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Serving Life-science Information for the Next Generation

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Optimised use of biomolecular information

Technological advances in the life sciences area has produced a wealth of biomolecular information ranging from genomes to proteins to molecular behaviour and interactions. Optimising access with training tools will ensure proper usage of this data for applications in medicine and nutrition, as well as in forestry, fisheries and environmental protection.

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To make this possible, the EU-funded project 'Serving life-science information for the next generation' (SLING) was initiated. This project's activities will support commercial and academic research in Europe and training activities will ensure optimal biomolecular data usage. Researchers' access has been enabled to comprehensive databases and services from institutes such as the Swiss Institute of Bioinformatics (SIB), the European Patent Office (EPO) and the European Bioinformatics Institute (EBI). SLING also established a full-text article repository and a full-text patent repository (via the EPO) with over a million full-text patents. A data exchange agreement was facilitated between major repositories such as the National Center for Biotechnical Information's (NCBI) Gene Expression Omnibus and the European ArrayExpress. Two previously unconnected databases — IntAct (for molecular interactions) and PRIDE (for mass spectrometry) — can now be accessed by researchers to associate relevant mass spectrometry data with IntAct data. Text mining tools were developed to enhance the value of enzyme and chemical information in the BRENDA enzyme database and the Chemical Entities of Biological Interest (ChEBI) database. Pertinent open-source software and submission tools were also developed to facilitate data integration and research without licensing restrictions. Some noteworthy achievements are the development and adoption of protein-naming guidelines as well as a community-generated tool called MINSEQE for next-generation sequencing-based transcriptomics data. As a result, vast amounts of biomolecular data have been collated, annotated, organised and disseminated in Europe and internationally. SLING funded a training programme of 33 roadshows throughout Europe that are available online as courses on the project website. In the first year alone, the online training courses were accessed by around 24 000 researchers. As a result of SLING activities, EBI web hits exceeded over 3 million per day. Project outcomes were also disseminated via the publication of papers and a text book. The project has achieved significant progress with regard to the provision of infrastructure, methods and curatorial expertise. The state-of-the-art data and services provided by SLING will have incalculable positive implications for EU research and development in the life sciences arena.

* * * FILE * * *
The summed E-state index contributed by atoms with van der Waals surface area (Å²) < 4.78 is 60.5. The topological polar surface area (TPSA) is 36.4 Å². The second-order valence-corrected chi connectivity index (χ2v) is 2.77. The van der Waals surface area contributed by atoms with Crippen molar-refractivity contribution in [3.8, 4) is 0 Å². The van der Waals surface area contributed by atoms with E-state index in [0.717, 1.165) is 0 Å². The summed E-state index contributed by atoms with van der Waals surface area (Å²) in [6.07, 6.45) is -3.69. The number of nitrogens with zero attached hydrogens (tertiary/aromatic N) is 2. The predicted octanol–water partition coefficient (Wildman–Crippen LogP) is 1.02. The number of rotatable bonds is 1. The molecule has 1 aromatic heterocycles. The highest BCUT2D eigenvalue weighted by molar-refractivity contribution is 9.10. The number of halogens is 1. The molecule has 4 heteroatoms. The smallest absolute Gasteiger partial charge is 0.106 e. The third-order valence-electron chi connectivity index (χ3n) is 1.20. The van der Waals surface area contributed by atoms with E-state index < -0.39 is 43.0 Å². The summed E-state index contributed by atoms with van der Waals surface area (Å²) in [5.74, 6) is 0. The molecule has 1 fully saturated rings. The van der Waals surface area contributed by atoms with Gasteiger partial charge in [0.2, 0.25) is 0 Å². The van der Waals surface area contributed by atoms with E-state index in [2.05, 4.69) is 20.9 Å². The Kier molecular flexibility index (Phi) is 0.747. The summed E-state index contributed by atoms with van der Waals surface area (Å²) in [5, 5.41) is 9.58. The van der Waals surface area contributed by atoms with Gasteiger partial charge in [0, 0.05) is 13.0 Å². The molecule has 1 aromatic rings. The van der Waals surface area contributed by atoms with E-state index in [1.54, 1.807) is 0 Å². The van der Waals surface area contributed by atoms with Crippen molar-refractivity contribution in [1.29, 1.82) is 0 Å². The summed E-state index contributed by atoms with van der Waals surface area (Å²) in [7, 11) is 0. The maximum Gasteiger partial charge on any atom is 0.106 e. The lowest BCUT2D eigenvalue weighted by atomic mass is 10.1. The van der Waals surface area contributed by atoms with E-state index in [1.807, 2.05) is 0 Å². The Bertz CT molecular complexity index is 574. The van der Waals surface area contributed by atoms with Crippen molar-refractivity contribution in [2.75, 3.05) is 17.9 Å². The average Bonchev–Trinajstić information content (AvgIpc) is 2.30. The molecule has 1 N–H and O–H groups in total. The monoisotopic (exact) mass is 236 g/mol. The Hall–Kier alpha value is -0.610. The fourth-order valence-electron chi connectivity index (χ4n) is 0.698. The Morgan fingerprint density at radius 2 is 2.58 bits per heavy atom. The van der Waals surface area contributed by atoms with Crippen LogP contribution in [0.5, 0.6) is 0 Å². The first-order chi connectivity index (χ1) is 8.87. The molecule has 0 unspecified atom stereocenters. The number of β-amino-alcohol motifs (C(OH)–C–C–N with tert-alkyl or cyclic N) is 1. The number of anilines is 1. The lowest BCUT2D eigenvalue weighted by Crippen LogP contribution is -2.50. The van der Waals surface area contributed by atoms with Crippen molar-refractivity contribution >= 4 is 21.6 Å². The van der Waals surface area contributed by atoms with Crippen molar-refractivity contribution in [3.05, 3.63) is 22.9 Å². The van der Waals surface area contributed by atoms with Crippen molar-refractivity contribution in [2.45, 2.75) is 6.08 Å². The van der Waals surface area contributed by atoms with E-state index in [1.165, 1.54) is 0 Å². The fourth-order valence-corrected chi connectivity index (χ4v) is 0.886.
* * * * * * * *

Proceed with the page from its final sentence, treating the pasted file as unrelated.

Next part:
Biomolecular, text mining, research infrastructure, curatorial, repository, life sciences, transcriptomics, data exchange

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